Intense and emotional, gruesome yet beautiful.
If you can ignore the editor's shortcomings with the grammatical errors, you'll find the writing to be incredible as well. So basically, if you're a fan of epic fantasies, you're missing out, and if you're not, well, just make sure you've got three months to read it in. I'm eagerly awaiting book three: Athera's Dawn. I hear it's even longer.
Perhaps if I'd read Book 1 I'd enjoy it more, but there's way too much, "Hail, hail, the gang's all here", well into the book. Even without all the not-so-heart-touching reunions, I just can't make myself care about any of the characters, and the storytelling method jumps around in a manner which creates confusion rather than suspense. For example, one chapter ends with Luik finding a door ajar and walking into the shadows . . . Then the story moves to other matters and not until months (and pages, and assorted other adventures) later do we learn what he discovered behind the door. This kind of jumping around occurs far too often.
Luik himself, for all his goodness, sweetness, and righteousness, is a totally flat character. He doesn't develop. He changes a bit, but does not grow. I can't ever quite figure out his relationship with Anorra. She often seems more a sister than a beloved, though the author hints that I should see her as the latter.
Too much gets explained that doesn't need explanation, and then the reverse is also true: things that need more explanation are left hanging.
The book often echoes both Tolkien and the Narnia chhronicles, but clumsily, and the long quotations or reiterations of Bible passages do not progress the story line. Even the Great, Almighty God seems disembodied and without much character. Beautiful and compassionate, we're told, yet vague and remote.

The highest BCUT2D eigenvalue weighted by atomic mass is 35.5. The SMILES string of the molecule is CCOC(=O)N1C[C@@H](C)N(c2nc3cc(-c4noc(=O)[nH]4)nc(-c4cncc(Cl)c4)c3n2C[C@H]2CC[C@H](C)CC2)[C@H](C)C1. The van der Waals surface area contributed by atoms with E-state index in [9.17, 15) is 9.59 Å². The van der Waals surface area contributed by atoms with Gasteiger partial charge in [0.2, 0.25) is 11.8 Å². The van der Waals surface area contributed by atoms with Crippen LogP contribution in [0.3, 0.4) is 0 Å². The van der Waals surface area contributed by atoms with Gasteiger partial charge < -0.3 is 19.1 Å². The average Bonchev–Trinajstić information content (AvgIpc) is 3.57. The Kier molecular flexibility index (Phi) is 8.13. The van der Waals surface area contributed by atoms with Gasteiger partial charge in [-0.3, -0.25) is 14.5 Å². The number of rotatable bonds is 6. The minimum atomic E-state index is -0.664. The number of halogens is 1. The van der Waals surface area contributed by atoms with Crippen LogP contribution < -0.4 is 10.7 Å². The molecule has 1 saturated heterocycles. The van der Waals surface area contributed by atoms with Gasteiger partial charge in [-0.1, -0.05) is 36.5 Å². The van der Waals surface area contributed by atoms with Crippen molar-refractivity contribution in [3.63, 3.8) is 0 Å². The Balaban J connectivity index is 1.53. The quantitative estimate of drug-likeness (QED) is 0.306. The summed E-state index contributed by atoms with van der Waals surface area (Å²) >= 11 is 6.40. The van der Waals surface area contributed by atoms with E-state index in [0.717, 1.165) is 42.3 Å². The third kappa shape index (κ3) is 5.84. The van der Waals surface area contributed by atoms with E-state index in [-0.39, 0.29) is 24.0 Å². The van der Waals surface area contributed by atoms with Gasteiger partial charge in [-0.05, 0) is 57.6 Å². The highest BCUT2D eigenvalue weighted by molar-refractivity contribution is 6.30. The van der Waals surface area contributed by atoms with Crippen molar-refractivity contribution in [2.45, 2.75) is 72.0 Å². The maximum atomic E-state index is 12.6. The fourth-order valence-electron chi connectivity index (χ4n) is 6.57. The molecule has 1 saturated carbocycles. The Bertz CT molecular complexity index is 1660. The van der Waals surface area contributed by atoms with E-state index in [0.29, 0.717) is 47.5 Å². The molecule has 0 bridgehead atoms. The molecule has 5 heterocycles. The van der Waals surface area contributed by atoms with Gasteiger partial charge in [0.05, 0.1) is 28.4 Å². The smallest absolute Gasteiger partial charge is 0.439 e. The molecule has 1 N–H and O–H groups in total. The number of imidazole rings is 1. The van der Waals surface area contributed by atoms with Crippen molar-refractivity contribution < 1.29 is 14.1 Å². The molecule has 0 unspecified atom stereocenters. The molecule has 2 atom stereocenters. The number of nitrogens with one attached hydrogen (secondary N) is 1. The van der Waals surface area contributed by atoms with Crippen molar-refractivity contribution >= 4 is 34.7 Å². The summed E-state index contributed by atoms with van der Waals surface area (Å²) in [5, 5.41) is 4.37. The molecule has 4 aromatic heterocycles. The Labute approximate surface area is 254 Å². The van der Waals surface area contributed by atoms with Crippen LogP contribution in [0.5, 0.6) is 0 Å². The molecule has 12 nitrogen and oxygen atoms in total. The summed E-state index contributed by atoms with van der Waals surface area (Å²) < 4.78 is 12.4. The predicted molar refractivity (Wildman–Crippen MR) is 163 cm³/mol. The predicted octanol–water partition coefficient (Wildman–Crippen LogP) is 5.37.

I feel sorry for the dwarves, who seem more like drudgung slaves than divinely appointed servants, and I have few feelings at sll about the other kings or warriors. The athor keeps telling me what I should feel, without causing me to feel it.
The book does have some passages of great beauty, like some of the nature descriptions and the Tree of Life. And the playing in the snow, while totally irrelevant to anything, does sound like fun.
All in all, I can't recommend this book. It won't attract non-believers, and it contains too little to encourage believers. I feel very disappointed.
Hopper seemed to have much potential for a good style. There were frequent well-constructed phrases and clever metaphors, but the story was bogged down with many, many typographical errors and frequent confusing sentences.
Plot-wise, there were pros and cons. As I stated before, it took me a long time to get drawn into the book; it was nearly the end before I was truly enjoying it. In many ways the plot or characters were annoyingly predictable, but there were a few unique, dramatic moments, moods, and ideas. The ending was unexpected and very intense. I enjoyed this book more than its prequel and I eagerly await the series' final book, Athera's Dawn.